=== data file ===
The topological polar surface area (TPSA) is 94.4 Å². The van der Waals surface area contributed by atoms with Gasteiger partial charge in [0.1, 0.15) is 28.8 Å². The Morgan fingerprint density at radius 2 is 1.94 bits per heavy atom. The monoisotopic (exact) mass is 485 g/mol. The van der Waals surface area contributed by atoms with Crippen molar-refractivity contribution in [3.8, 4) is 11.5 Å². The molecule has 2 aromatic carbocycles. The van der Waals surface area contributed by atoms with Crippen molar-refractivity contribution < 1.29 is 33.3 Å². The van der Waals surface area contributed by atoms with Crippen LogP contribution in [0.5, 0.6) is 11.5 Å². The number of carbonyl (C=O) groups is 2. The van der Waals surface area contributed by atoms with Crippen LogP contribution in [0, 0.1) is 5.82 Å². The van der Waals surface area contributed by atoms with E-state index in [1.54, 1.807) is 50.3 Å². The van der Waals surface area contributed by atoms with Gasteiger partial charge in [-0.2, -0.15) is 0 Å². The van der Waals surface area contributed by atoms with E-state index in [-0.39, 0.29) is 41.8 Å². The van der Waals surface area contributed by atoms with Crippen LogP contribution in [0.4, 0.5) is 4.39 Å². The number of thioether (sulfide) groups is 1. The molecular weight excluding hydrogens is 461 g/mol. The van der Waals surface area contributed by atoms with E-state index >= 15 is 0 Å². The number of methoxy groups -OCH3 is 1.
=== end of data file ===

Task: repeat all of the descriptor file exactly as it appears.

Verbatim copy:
The topological polar surface area (TPSA) is 94.4 Å². The van der Waals surface area contributed by atoms with Gasteiger partial charge in [0.1, 0.15) is 28.8 Å². The Morgan fingerprint density at radius 2 is 1.94 bits per heavy atom. The monoisotopic (exact) mass is 485 g/mol. The van der Waals surface area contributed by atoms with Crippen molar-refractivity contribution in [3.8, 4) is 11.5 Å². The molecule has 2 aromatic carbocycles. The van der Waals surface area contributed by atoms with Crippen molar-refractivity contribution < 1.29 is 33.3 Å². The van der Waals surface area contributed by atoms with Crippen LogP contribution in [0.5, 0.6) is 11.5 Å². The number of carbonyl (C=O) groups is 2. The van der Waals surface area contributed by atoms with Crippen LogP contribution in [0, 0.1) is 5.82 Å². The van der Waals surface area contributed by atoms with E-state index in [1.54, 1.807) is 50.3 Å². The van der Waals surface area contributed by atoms with Gasteiger partial charge in [-0.2, -0.15) is 0 Å². The van der Waals surface area contributed by atoms with E-state index in [-0.39, 0.29) is 41.8 Å². The van der Waals surface area contributed by atoms with Crippen LogP contribution in [0.4, 0.5) is 4.39 Å². The number of thioether (sulfide) groups is 1. The molecular weight excluding hydrogens is 461 g/mol. The van der Waals surface area contributed by atoms with E-state index >= 15 is 0 Å². The number of methoxy groups -OCH3 is 1.